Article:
Electric Dreams (1984)

Before watching the movie:

I wanted to find a positive movie about the internet, telepresence, computers and communication bringing us together. Here in the holiday season of 2020, people are either lamenting not being able to join family gatherings or participating in the greatest infection spike of the year by going anyway. I wanted to find a story about people who are separated for Reasons being able to bring light into each others’ lives through the internet, video chat, hologram, or virtual reality communication.

Nobody wants to tell optimistic stories about technology. We get movies like The Net, where hackers can destroy a target’s entire life because the internet enables them, The Matrix, where the Machines put humans into a VR simulation of the 1990s so they wouldn’t notice they’re being enslaved, Lawnmower Man, where a mentally disabled man is plugged into a VR world and decides to become a god, and just so very many movies about killer computer programs being unleashed on the real world.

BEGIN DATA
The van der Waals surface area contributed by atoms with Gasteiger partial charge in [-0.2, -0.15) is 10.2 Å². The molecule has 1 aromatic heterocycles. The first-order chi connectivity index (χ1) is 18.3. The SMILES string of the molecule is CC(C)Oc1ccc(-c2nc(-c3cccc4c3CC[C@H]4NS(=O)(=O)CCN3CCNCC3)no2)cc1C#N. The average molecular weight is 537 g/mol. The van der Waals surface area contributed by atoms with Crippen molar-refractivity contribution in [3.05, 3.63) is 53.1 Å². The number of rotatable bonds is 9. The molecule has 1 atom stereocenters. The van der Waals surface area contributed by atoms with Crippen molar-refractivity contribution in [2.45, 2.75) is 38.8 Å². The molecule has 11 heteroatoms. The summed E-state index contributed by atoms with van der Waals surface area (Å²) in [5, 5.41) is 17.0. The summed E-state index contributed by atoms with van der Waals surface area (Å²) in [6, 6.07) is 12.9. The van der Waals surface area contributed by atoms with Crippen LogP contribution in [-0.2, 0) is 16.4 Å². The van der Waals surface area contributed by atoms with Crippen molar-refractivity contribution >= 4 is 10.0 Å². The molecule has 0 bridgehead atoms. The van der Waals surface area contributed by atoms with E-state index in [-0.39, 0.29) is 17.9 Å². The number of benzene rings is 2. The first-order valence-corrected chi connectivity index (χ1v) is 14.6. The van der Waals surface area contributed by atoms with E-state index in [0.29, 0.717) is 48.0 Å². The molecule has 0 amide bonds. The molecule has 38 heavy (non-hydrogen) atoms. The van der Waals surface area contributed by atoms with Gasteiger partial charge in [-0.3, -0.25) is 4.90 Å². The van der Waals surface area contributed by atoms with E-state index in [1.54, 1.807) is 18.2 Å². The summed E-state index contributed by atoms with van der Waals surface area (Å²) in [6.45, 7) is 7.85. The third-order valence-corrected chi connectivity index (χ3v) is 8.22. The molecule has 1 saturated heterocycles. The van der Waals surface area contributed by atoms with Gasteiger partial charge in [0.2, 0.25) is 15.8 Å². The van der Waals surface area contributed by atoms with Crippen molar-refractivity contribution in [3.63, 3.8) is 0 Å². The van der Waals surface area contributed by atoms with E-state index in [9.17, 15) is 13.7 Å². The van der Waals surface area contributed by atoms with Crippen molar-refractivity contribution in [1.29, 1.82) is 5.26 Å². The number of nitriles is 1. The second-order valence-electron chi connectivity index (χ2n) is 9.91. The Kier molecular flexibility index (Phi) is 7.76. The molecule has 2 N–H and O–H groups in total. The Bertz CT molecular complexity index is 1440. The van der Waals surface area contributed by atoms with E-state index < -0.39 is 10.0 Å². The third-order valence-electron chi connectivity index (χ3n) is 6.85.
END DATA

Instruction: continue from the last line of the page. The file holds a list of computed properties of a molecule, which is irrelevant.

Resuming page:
The most positive candidates I could come up with were Surrogates, a movie about a world where most people plug their brains into lifelike androids and never leave the safety of their homes (which I’ve already seen, and it’s not all that positive), Avatar, where the military plugs a disabled man’s brain into an alien body and he gets to know the aliens’ culture and decides to side with them over the military that wants to destroy their home (again, already seen), and Hyperland, a very odd TV special where virtual Tom Baker teaches Douglas Adams about the lifechanging ways that computers are going to change his life in the coming decades (not a movie, and already seen). I have not seen Ready Player One, but it seems maybe too positive on the idea of escaping into virtual worlds. I get the idea that it’s less about creating virtual communities and more about how it’s cool to base your life on pop culture.

Electric Dreams. Virgin Films 1984.